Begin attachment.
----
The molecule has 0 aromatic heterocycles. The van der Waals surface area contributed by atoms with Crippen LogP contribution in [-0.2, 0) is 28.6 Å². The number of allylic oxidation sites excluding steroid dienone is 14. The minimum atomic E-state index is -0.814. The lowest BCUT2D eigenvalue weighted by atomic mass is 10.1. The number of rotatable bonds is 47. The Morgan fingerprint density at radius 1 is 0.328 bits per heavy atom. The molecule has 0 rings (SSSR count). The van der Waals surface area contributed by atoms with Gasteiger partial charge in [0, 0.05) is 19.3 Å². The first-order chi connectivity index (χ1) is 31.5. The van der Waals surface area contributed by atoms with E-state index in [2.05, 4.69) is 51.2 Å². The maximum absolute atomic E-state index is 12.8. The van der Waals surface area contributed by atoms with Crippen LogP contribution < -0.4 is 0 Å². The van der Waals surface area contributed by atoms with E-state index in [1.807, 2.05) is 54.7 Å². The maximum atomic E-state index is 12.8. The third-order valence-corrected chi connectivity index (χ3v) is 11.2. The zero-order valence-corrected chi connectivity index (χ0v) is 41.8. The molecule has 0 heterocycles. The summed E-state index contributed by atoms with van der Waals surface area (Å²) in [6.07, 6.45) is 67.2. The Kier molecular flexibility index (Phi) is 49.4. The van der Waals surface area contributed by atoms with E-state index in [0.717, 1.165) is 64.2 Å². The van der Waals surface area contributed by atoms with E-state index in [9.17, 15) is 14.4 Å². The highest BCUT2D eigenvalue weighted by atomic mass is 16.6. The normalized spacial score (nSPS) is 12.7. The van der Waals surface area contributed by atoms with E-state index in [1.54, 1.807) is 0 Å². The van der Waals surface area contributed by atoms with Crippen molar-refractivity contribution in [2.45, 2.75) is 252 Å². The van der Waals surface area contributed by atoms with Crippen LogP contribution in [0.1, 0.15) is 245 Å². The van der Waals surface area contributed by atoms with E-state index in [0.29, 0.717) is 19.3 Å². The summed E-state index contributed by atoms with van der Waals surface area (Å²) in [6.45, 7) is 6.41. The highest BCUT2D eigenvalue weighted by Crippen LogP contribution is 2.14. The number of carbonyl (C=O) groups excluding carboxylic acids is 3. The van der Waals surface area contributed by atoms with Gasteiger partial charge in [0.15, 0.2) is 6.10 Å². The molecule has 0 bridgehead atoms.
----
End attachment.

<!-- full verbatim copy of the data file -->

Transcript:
The molecule has 0 aromatic heterocycles. The van der Waals surface area contributed by atoms with Crippen LogP contribution in [-0.2, 0) is 28.6 Å². The number of allylic oxidation sites excluding steroid dienone is 14. The minimum atomic E-state index is -0.814. The lowest BCUT2D eigenvalue weighted by atomic mass is 10.1. The number of rotatable bonds is 47. The Morgan fingerprint density at radius 1 is 0.328 bits per heavy atom. The molecule has 0 rings (SSSR count). The van der Waals surface area contributed by atoms with Gasteiger partial charge in [0, 0.05) is 19.3 Å². The first-order chi connectivity index (χ1) is 31.5. The van der Waals surface area contributed by atoms with E-state index in [2.05, 4.69) is 51.2 Å². The maximum absolute atomic E-state index is 12.8. The van der Waals surface area contributed by atoms with Crippen LogP contribution < -0.4 is 0 Å². The van der Waals surface area contributed by atoms with E-state index in [1.807, 2.05) is 54.7 Å². The maximum atomic E-state index is 12.8. The third-order valence-corrected chi connectivity index (χ3v) is 11.2. The zero-order valence-corrected chi connectivity index (χ0v) is 41.8. The molecule has 0 heterocycles. The summed E-state index contributed by atoms with van der Waals surface area (Å²) in [6.07, 6.45) is 67.2. The Kier molecular flexibility index (Phi) is 49.4. The van der Waals surface area contributed by atoms with E-state index in [0.717, 1.165) is 64.2 Å². The van der Waals surface area contributed by atoms with E-state index in [9.17, 15) is 14.4 Å². The highest BCUT2D eigenvalue weighted by atomic mass is 16.6. The normalized spacial score (nSPS) is 12.7. The van der Waals surface area contributed by atoms with E-state index in [1.54, 1.807) is 0 Å². The van der Waals surface area contributed by atoms with Crippen molar-refractivity contribution in [2.45, 2.75) is 252 Å². The van der Waals surface area contributed by atoms with Crippen LogP contribution in [0.1, 0.15) is 245 Å². The van der Waals surface area contributed by atoms with E-state index in [0.29, 0.717) is 19.3 Å². The summed E-state index contributed by atoms with van der Waals surface area (Å²) in [6.45, 7) is 6.41. The highest BCUT2D eigenvalue weighted by Crippen LogP contribution is 2.14. The number of carbonyl (C=O) groups excluding carboxylic acids is 3. The van der Waals surface area contributed by atoms with Gasteiger partial charge in [0.15, 0.2) is 6.10 Å². The molecule has 0 bridgehead atoms.